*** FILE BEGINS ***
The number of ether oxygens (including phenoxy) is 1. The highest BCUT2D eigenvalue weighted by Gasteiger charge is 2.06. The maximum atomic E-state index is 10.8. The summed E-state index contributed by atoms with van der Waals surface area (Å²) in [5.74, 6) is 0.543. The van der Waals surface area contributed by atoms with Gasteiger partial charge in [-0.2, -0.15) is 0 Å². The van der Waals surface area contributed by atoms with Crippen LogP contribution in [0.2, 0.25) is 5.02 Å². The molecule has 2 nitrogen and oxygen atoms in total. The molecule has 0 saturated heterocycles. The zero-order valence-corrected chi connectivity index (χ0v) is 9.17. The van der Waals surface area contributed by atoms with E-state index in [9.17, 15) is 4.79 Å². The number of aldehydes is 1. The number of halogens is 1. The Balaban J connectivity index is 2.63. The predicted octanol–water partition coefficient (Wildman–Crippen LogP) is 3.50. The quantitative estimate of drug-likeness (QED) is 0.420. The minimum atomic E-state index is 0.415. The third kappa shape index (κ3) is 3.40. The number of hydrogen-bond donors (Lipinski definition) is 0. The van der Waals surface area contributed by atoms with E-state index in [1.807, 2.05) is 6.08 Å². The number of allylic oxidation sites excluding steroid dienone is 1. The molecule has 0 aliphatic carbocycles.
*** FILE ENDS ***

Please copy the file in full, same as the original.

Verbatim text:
The number of ether oxygens (including phenoxy) is 1. The highest BCUT2D eigenvalue weighted by Gasteiger charge is 2.06. The maximum atomic E-state index is 10.8. The summed E-state index contributed by atoms with van der Waals surface area (Å²) in [5.74, 6) is 0.543. The van der Waals surface area contributed by atoms with Gasteiger partial charge in [-0.2, -0.15) is 0 Å². The van der Waals surface area contributed by atoms with Crippen LogP contribution in [0.2, 0.25) is 5.02 Å². The molecule has 2 nitrogen and oxygen atoms in total. The molecule has 0 saturated heterocycles. The zero-order valence-corrected chi connectivity index (χ0v) is 9.17. The van der Waals surface area contributed by atoms with E-state index in [9.17, 15) is 4.79 Å². The number of aldehydes is 1. The number of halogens is 1. The Balaban J connectivity index is 2.63. The predicted octanol–water partition coefficient (Wildman–Crippen LogP) is 3.50. The quantitative estimate of drug-likeness (QED) is 0.420. The minimum atomic E-state index is 0.415. The third kappa shape index (κ3) is 3.40. The number of hydrogen-bond donors (Lipinski definition) is 0. The van der Waals surface area contributed by atoms with E-state index in [1.807, 2.05) is 6.08 Å². The number of allylic oxidation sites excluding steroid dienone is 1. The molecule has 0 aliphatic carbocycles.